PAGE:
Hyatt Hotels has bought the Woodfin Suites complex in Emeryville and has re-branded the prominent hotel under the Hyatt Summerfield Suites flag, company officials said Tuesday.

The purchase of the East Bay hotel was part of a $76.5 million deal by Hyatt to snap up three Woodfin Suites hotels in Emeryville, Orange County and the San Diego area.

The 234-room Emeryville hotel was bought for an estimated $31.4 million. That's based on a price-per-room of $134,000 for the three hotels combined. Hyatt didn't officially disclose a separate price for the East Bay hotel, which is 11 years old.

"It's a great buy for Hyatt," said Alan Reay, president of Irvine-based Atlas Hospitality Group, which tracks the California hotel market. "Hyatt is stepping into some quality assets with all three of these hotels."

Besides the price, the location of the Emeryville hotel is seen as ideal. The lodging is a short distance from the east end of the Bay Bridge.

"You have a major corporate presence in Emeryville, and it has great proximity to San Francisco," said Mark Fraioli, a vice president with the hotels division of Jones Lang LaSalle, a commercial realty firm.

When hotel rooms fill up in San Francisco, guests are forced to seek lodging in nearby cities.

"San Francisco creates compression in the hotel market," Fraioli said. "If you have events or conventions in San Francisco, rooms become less available there."

The deals also were a way for Hyatt to expand its footprint, the hotel giant said.

"These properties are great additions to the Hyatt Summerfield Suites portfolio in markets where the brand is not currently represented," said Steve Haggerty, global head of real estate development for Hyatt Hotels.

At present, Hyatt has 11 hotels of all brands in the Bay Area, including three Summerfield Suites properties, according to the company online site. Four of the Hyatts are in the East Bay and three are in San Francisco, including the iconic Hyatt Regency.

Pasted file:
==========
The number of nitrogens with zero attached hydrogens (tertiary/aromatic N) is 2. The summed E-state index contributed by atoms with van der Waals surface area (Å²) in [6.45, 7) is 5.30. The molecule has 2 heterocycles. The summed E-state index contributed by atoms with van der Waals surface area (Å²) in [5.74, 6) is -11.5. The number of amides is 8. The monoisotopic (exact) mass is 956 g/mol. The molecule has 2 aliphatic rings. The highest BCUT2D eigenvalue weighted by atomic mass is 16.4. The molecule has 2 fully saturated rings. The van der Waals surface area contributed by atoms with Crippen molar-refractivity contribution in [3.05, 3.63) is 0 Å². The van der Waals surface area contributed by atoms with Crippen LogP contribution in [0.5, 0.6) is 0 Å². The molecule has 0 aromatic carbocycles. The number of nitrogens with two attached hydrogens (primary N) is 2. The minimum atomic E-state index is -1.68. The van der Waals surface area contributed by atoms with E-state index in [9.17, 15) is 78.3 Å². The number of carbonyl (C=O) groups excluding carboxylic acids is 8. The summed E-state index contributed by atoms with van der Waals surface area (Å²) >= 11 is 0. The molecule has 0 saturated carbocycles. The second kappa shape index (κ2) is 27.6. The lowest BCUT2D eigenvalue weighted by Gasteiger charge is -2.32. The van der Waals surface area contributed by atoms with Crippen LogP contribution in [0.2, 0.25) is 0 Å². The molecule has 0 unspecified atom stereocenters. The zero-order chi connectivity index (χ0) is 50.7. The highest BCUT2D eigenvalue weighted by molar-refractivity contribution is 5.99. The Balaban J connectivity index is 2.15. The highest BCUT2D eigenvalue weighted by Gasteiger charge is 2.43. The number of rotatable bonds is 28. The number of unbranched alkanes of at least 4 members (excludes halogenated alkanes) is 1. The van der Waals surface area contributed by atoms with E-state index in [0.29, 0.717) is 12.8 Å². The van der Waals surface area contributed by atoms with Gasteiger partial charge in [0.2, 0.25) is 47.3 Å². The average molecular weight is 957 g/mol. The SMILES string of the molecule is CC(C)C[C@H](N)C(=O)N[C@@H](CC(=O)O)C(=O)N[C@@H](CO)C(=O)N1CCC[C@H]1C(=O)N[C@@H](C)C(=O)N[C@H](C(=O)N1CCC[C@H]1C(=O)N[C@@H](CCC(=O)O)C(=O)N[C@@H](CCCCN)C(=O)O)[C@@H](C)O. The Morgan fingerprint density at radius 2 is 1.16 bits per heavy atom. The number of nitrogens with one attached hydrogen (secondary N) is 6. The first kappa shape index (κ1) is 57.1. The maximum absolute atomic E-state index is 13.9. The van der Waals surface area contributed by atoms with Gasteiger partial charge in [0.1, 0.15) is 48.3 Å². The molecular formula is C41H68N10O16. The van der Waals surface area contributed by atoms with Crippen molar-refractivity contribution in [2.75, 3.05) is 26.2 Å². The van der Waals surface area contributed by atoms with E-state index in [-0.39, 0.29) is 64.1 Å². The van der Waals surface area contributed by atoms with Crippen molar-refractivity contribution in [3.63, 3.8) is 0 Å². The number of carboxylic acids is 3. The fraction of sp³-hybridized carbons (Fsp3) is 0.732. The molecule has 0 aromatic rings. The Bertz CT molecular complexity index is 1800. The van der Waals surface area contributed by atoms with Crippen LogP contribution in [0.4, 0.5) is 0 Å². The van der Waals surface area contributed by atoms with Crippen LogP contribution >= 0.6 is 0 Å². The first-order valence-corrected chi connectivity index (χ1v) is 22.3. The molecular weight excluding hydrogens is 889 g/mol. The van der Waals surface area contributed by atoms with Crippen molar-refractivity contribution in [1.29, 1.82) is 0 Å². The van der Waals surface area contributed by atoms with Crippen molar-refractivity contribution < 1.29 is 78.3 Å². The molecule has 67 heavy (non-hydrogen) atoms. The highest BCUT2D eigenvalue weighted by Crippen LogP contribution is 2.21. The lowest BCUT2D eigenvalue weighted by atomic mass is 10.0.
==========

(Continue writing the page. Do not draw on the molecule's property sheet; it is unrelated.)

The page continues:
It appears that Hyatt obtained a favorable purchase price, said analysts, who cited value trends for the hotel in Emeryville, which sold for more than $31 million on May 20.

"You can buy hotels at below replacement costs, you can get into strategic markets like the Bay Area," said Andrea Grigg, a senior vice president with Jones Lang LaSalle.

In 2005, the hotel was valued at $41.1 million based on its financing at that time, according to Reay. In late 2007 or early 2008, at the peak of the commercial real estate bubble, hotels in Emeryville would have been worth $60 million. At present, the cost to build the hotel from scratch would be $50 million, Reay estimated.

"Hyatt Summerfield Suites is almost a quasi-residential concept," Fraioli said. "Most hotels aren't built that way. Typically, you would have to start from the ground up. This was a rare opportunity for Hyatt to buy an existing asset that suits their brand."

The company's Summerfield brand falls into a Hyatt unit called Hyatt select service. The select group has outperformed the company's full-service unit.

During the fourth quarter that ended in December, Hyatt select-service generated a 9.5 percent increase in room revenue, while full service was up 3.9 percent.

The addition of the three inns leaves Hyatt with 38 Summerfield Suites hotels.

Customers can expect significant improvements at the new Summerfield Suites in Emeryville and Southern California.

Hyatt intends to undertake a major renovation of all three properties. The hotel company intends to spend $15 million on the three as a group. Hyatt didn't specify how much of that cash it would deploy in Emeryville.

The seller of the hotels, San Diego-based Hardage Group, used the sales of the properties to pay off $110 million in debt.

"The Emeryville hotel will do really well at the price that Hyatt paid," Reay said.

Contact George Avalos at 925-977-8477. Follow him at Twitter.com/george_avalos.